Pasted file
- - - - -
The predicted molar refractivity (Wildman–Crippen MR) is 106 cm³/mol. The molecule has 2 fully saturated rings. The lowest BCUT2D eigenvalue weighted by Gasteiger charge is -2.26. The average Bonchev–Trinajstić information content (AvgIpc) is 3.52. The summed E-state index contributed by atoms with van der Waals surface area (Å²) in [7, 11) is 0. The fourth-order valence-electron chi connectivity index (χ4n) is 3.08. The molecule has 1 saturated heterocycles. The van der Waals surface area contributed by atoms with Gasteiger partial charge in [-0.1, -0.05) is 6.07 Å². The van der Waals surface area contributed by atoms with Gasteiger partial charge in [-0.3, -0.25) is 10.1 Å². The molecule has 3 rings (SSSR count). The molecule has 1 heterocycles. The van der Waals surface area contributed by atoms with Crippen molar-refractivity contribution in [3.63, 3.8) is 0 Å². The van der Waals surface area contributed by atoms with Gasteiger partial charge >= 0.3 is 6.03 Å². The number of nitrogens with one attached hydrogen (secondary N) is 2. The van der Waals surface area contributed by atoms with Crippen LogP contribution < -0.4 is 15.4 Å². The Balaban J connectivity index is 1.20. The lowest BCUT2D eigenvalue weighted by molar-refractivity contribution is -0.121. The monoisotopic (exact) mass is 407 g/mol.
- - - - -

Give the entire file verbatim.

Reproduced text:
The predicted molar refractivity (Wildman–Crippen MR) is 106 cm³/mol. The molecule has 2 fully saturated rings. The lowest BCUT2D eigenvalue weighted by Gasteiger charge is -2.26. The average Bonchev–Trinajstić information content (AvgIpc) is 3.52. The summed E-state index contributed by atoms with van der Waals surface area (Å²) in [7, 11) is 0. The fourth-order valence-electron chi connectivity index (χ4n) is 3.08. The molecule has 1 saturated heterocycles. The van der Waals surface area contributed by atoms with Gasteiger partial charge in [-0.1, -0.05) is 6.07 Å². The van der Waals surface area contributed by atoms with Gasteiger partial charge in [-0.3, -0.25) is 10.1 Å². The molecule has 3 rings (SSSR count). The molecule has 1 heterocycles. The van der Waals surface area contributed by atoms with Crippen molar-refractivity contribution in [3.63, 3.8) is 0 Å². The van der Waals surface area contributed by atoms with Gasteiger partial charge >= 0.3 is 6.03 Å². The number of nitrogens with one attached hydrogen (secondary N) is 2. The van der Waals surface area contributed by atoms with Crippen LogP contribution < -0.4 is 15.4 Å². The Balaban J connectivity index is 1.20. The lowest BCUT2D eigenvalue weighted by molar-refractivity contribution is -0.121. The monoisotopic (exact) mass is 407 g/mol.